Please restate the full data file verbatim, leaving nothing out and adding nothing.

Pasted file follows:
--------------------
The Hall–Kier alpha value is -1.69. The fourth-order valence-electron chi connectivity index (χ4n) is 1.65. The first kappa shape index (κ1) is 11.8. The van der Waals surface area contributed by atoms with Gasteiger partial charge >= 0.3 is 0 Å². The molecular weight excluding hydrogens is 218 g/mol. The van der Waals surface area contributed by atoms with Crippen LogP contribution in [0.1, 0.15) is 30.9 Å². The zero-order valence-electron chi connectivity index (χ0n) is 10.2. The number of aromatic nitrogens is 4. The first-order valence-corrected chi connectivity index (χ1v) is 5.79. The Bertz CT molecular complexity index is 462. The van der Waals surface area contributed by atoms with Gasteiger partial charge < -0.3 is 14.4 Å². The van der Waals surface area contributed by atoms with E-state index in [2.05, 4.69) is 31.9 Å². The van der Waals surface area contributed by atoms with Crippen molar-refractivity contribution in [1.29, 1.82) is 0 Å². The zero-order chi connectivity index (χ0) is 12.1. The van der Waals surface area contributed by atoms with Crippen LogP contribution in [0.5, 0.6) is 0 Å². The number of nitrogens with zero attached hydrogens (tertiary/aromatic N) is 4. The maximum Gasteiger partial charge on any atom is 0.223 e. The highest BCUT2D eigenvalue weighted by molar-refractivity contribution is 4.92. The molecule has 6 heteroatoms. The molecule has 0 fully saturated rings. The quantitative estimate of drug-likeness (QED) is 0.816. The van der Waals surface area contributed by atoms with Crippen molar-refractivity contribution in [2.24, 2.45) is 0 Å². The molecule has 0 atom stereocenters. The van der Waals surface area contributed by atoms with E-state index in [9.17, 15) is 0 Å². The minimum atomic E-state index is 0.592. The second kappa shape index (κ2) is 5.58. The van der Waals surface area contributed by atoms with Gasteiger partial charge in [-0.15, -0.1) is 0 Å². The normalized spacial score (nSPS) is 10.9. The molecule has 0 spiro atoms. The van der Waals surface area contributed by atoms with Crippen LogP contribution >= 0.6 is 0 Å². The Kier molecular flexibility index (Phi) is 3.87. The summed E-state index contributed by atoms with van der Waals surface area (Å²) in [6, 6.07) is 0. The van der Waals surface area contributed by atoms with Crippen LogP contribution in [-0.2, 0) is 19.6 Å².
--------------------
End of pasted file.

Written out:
The Hall–Kier alpha value is -1.69. The fourth-order valence-electron chi connectivity index (χ4n) is 1.65. The first kappa shape index (κ1) is 11.8. The van der Waals surface area contributed by atoms with Gasteiger partial charge >= 0.3 is 0 Å². The molecular weight excluding hydrogens is 218 g/mol. The van der Waals surface area contributed by atoms with Crippen LogP contribution in [0.1, 0.15) is 30.9 Å². The zero-order valence-electron chi connectivity index (χ0n) is 10.2. The number of aromatic nitrogens is 4. The first-order valence-corrected chi connectivity index (χ1v) is 5.79. The Bertz CT molecular complexity index is 462. The van der Waals surface area contributed by atoms with Gasteiger partial charge < -0.3 is 14.4 Å². The van der Waals surface area contributed by atoms with E-state index in [2.05, 4.69) is 31.9 Å². The van der Waals surface area contributed by atoms with Crippen molar-refractivity contribution in [1.29, 1.82) is 0 Å². The zero-order chi connectivity index (χ0) is 12.1. The van der Waals surface area contributed by atoms with Crippen LogP contribution in [0.5, 0.6) is 0 Å². The number of nitrogens with zero attached hydrogens (tertiary/aromatic N) is 4. The maximum Gasteiger partial charge on any atom is 0.223 e. The highest BCUT2D eigenvalue weighted by molar-refractivity contribution is 4.92. The molecule has 6 heteroatoms. The molecule has 0 fully saturated rings. The quantitative estimate of drug-likeness (QED) is 0.816. The van der Waals surface area contributed by atoms with Crippen molar-refractivity contribution in [2.24, 2.45) is 0 Å². The molecule has 0 atom stereocenters. The van der Waals surface area contributed by atoms with E-state index in [9.17, 15) is 0 Å². The minimum atomic E-state index is 0.592. The second kappa shape index (κ2) is 5.58. The van der Waals surface area contributed by atoms with Gasteiger partial charge in [-0.15, -0.1) is 0 Å². The normalized spacial score (nSPS) is 10.9. The molecule has 0 spiro atoms. The van der Waals surface area contributed by atoms with Crippen LogP contribution >= 0.6 is 0 Å². The Kier molecular flexibility index (Phi) is 3.87. The summed E-state index contributed by atoms with van der Waals surface area (Å²) in [6, 6.07) is 0. The van der Waals surface area contributed by atoms with Crippen LogP contribution in [-0.2, 0) is 19.6 Å².